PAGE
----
I went searching for a Viktor Frankl quote. Mental health pro-tip: When desperate, Google "Viktor Frankl quotes." I mean, how does even the most desperate, darkest depression argue with a Holocaust survivor?
Here is what I found:
So I'd make my own image if I were inclined to that sort of thing, like if I were having a hypomanic episode. It would be three boxes, left to right.
On the left would be a screenshot of a webpage saying something like, Cannot open page because search timed out. Maybe, Cannot find printer. I saw those images on my laptop a lot last week.
In the middle would be one of those breathing gifs.
On the right would be... a question mark. Because the response is unknown. That is the area of freedom. So we don't know the response until it is chosen. Get it?
Between stimulus and response there is a space. In that space is our power to choose our response. In our response lies our growth and our freedom.
So there is a story behind my interest in the space between stimulus and response. It goes back to that first image, the screen that said my laptop could not find, of all things, my website. (My wife's laptop couldn't either. This was not a laptop issue.) Its address is plastered all over all my social media accounts and emails, because I am a new author with a book to promote. But that morning, my professional website seemed no longer to exist. In fact, when I tried to sign in to the platform, the platform denied my existence. Like, as though I didn't even have an account.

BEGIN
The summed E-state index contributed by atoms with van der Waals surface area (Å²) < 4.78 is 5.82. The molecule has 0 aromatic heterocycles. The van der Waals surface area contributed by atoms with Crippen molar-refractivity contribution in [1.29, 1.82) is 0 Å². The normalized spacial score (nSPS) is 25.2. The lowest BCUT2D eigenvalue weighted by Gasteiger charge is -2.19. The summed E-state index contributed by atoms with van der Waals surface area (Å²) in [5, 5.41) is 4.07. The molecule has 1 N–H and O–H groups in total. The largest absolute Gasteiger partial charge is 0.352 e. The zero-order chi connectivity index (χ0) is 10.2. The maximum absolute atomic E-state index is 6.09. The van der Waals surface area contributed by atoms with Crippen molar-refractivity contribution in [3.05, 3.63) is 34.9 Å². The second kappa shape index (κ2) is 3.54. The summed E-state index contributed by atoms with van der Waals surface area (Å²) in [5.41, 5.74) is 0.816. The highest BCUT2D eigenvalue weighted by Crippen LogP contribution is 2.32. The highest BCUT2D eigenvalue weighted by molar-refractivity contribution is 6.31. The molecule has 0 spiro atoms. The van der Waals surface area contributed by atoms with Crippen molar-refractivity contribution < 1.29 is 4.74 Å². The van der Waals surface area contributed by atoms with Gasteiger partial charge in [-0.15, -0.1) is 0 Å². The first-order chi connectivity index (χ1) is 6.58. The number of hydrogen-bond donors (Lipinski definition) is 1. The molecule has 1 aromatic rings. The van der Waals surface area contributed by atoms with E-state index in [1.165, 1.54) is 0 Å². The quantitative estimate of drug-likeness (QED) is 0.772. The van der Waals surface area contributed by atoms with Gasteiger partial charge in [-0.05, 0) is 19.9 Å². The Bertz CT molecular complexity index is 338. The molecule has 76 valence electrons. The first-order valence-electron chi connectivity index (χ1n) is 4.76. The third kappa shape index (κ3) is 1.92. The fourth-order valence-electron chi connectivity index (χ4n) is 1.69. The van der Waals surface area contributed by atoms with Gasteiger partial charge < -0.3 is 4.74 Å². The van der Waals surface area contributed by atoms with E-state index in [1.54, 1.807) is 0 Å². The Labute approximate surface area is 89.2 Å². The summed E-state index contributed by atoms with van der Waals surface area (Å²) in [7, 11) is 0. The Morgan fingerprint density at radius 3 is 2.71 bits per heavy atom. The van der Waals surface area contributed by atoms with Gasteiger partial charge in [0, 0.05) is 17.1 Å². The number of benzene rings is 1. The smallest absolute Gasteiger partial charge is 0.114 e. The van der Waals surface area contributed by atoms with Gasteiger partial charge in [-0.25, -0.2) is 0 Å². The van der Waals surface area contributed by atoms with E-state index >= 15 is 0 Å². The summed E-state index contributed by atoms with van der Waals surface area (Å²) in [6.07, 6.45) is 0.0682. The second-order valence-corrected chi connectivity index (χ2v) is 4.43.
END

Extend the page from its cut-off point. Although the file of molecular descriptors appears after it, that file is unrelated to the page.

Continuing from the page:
David Conroy says, Suicide is not a choice. It happens when pain exceeds resources for coping with pain.If you don't get the connection between losing a website, losing the existence of a website and suicide, well, good. You've never been that close to the edge. And I'm glad for you.
I paused. I put some space between stimulus and response. I breathed. I slept on it, thinking maybe this catastrophe would just go away in the night. Actually, I didn't sleep much, but you get the idea.
In the morning, the missing website was still missing. But now I remembered one of my resources. My son just happens to be a lead software programmer for a major cyber-security company. He fixed my website once when an update rendered it uneditable. So I texted him.
He got me in touch with the host. (What do I know about platforms and hosts? One refers to shoes the other to communion wafers?) Well, they couldn't find a problem. Neither could my son. And over the course of an afternoon spent chatting with one and texting with the other, somehow the platform straightened itself out and my website made a fully functional return to my laptop.
What was the problem? Who knows. The programmer threw around phrases like hug of death and the rdap database event that he saw on the host's log. He said,
I've learned not to try to understand everything.
Has anybody created an inspirational poster with those words on a beautiful peaceful background?